Although the custody of the children belongs to the former spouse, they will still be regarded as dependent children. However, they must clearly state their relationship when applying for a family reunion visa. In addition, if the dependent children being sponsored also have at least one dependent child themselves, the guarantor must prove that they have sufficient financial capacity to meet the minimum income requirement.
Who can be a guarantor
Any permanent resident or citizen living in Canada can act as a guarantor (Canadian citizens currently living overseas can also act as guarantors as long as they plan to return to the place for permanent residence after their relatives arrive in Canada.)
There are many restrictions in the sponsored visa program. In the following situations, you may not be able to become a sponsor:
- Repatriation order issued
- Going through bankruptcy
- Have committed, attempted or threatened to commit a crime related to violence or sex and have been convicted
- Are receiving social assistance from the government (except for disabilities)
- Failure to pay child support
- Failure to repay immigration loan
- Sponsored a relative who was not eligible to apply for an immigrant visa
- Sponsored a former spouse or partner who has been a non-permanent resident for more than 3 years
- Have sponsored yourself and have been a permanent resident for less than 5 years
If you intend to sponsor your family to apply for a dependant visa, you need to submit a complete document to the Immigration, Refugees and Citizenship Canada (IRCC) to prove your financial status in the past 12 months to determine whether you have sufficient financial capacity to meet the applicant Of living expenses.
The Department of Immigration, Refugees and Citizenship of Canada (IRCC) announced that from October 24, 2017, the main applicant for a dependant visa can add their unmarried and not cohabiting children 21 years of age or younger to their immigration application.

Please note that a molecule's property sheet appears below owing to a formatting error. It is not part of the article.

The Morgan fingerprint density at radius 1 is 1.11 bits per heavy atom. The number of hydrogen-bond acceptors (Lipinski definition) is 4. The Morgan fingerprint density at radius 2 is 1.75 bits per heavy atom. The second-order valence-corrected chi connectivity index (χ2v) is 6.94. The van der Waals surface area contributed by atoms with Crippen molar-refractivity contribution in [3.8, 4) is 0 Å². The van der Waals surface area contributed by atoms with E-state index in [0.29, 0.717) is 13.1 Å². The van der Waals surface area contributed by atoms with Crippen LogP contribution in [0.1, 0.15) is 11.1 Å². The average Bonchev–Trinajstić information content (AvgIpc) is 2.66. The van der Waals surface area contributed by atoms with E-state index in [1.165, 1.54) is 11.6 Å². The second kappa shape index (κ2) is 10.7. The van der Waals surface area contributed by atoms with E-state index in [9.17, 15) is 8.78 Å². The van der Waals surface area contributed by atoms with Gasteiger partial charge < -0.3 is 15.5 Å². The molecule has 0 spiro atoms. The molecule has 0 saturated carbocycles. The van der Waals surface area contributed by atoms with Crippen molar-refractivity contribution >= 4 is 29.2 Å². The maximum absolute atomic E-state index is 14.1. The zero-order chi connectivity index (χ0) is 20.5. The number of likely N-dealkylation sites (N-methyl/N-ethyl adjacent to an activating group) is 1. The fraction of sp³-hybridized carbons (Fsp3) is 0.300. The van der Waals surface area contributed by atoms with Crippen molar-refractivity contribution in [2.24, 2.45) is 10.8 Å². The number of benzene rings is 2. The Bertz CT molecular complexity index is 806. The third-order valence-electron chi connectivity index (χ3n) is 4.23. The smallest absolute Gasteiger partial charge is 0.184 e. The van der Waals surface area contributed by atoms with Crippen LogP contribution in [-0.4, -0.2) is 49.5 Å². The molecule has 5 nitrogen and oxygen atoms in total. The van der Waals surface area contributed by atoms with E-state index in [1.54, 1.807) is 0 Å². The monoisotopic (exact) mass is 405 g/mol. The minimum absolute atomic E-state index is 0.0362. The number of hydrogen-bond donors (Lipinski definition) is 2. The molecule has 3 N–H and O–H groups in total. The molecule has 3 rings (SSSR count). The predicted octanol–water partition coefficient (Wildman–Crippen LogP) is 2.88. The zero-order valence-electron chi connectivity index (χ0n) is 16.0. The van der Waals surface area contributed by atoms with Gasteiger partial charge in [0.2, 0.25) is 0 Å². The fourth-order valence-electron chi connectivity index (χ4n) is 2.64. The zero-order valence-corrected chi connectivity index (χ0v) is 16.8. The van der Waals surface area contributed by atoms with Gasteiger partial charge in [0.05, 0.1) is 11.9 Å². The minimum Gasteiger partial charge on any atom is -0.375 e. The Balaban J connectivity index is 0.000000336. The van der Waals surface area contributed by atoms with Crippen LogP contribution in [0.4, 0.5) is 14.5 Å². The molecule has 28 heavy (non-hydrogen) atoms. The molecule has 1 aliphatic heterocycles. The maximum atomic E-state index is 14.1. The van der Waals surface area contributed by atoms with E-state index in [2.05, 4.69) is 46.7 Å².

The sponsored party must attach a medical report when submitting the application, while applicants from Africa, Europe and the Middle East need to submit additional biometric data.
In addition, the applicant and any relatives over 18 years of age must submit a criminal record certificate from the country of origin, living for a long time, or country where they have lived for more than 6 months.
Finally, if the applicant intends to move to Quebec, in addition to meeting the above-mentioned conditions required by the federal government, the Quebec authorities may have other requirements. For example, a potential guarantor living in Quebec must submit a special agreement to the Quebec government after submitting an application.
The Canadian government will charge family reunion visa applicants for handling fees and sponsorship fees, and each sponsored relative must also pay for permanent residency fees. This fee does not apply to dependent children. If your guarantee is rejected or cancelled, the permanent residency fee is the only refundable item.